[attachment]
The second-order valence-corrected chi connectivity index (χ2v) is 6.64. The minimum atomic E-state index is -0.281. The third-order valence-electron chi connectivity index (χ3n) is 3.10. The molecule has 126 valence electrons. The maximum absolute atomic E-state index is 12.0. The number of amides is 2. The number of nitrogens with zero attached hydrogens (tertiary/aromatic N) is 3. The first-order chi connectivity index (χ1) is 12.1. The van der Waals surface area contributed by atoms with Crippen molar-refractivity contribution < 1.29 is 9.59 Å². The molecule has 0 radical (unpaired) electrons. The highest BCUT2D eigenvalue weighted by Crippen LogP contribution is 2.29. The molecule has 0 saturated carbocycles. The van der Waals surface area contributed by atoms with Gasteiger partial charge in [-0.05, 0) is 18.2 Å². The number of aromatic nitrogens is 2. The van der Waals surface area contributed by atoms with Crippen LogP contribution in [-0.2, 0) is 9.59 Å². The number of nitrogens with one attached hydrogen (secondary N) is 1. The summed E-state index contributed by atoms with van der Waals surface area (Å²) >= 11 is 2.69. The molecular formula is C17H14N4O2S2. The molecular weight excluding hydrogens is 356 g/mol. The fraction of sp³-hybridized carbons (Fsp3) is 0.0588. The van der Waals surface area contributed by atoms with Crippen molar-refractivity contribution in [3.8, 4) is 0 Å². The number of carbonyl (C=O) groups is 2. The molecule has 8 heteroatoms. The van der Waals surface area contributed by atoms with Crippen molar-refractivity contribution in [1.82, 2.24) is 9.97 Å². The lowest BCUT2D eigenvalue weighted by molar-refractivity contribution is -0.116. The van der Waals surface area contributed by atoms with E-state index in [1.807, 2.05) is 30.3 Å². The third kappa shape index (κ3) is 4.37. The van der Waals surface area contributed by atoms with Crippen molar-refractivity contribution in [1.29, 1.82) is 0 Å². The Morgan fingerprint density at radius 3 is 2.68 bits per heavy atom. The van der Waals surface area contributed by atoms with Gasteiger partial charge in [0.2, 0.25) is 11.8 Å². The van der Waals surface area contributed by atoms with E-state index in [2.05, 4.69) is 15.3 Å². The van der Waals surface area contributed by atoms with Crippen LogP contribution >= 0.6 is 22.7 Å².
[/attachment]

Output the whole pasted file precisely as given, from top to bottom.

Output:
The second-order valence-corrected chi connectivity index (χ2v) is 6.64. The minimum atomic E-state index is -0.281. The third-order valence-electron chi connectivity index (χ3n) is 3.10. The molecule has 126 valence electrons. The maximum absolute atomic E-state index is 12.0. The number of amides is 2. The number of nitrogens with zero attached hydrogens (tertiary/aromatic N) is 3. The first-order chi connectivity index (χ1) is 12.1. The van der Waals surface area contributed by atoms with Crippen molar-refractivity contribution < 1.29 is 9.59 Å². The molecule has 0 radical (unpaired) electrons. The highest BCUT2D eigenvalue weighted by Crippen LogP contribution is 2.29. The molecule has 0 saturated carbocycles. The van der Waals surface area contributed by atoms with Gasteiger partial charge in [-0.05, 0) is 18.2 Å². The number of aromatic nitrogens is 2. The van der Waals surface area contributed by atoms with Crippen LogP contribution in [-0.2, 0) is 9.59 Å². The number of nitrogens with one attached hydrogen (secondary N) is 1. The summed E-state index contributed by atoms with van der Waals surface area (Å²) >= 11 is 2.69. The molecular formula is C17H14N4O2S2. The molecular weight excluding hydrogens is 356 g/mol. The fraction of sp³-hybridized carbons (Fsp3) is 0.0588. The van der Waals surface area contributed by atoms with Crippen molar-refractivity contribution in [3.8, 4) is 0 Å². The number of carbonyl (C=O) groups is 2. The molecule has 8 heteroatoms. The van der Waals surface area contributed by atoms with Crippen molar-refractivity contribution in [1.82, 2.24) is 9.97 Å². The lowest BCUT2D eigenvalue weighted by molar-refractivity contribution is -0.116. The van der Waals surface area contributed by atoms with E-state index in [1.807, 2.05) is 30.3 Å². The third kappa shape index (κ3) is 4.37. The van der Waals surface area contributed by atoms with Crippen molar-refractivity contribution in [1.29, 1.82) is 0 Å². The Morgan fingerprint density at radius 3 is 2.68 bits per heavy atom. The van der Waals surface area contributed by atoms with Gasteiger partial charge in [0.2, 0.25) is 11.8 Å². The van der Waals surface area contributed by atoms with E-state index in [2.05, 4.69) is 15.3 Å². The van der Waals surface area contributed by atoms with Crippen LogP contribution >= 0.6 is 22.7 Å².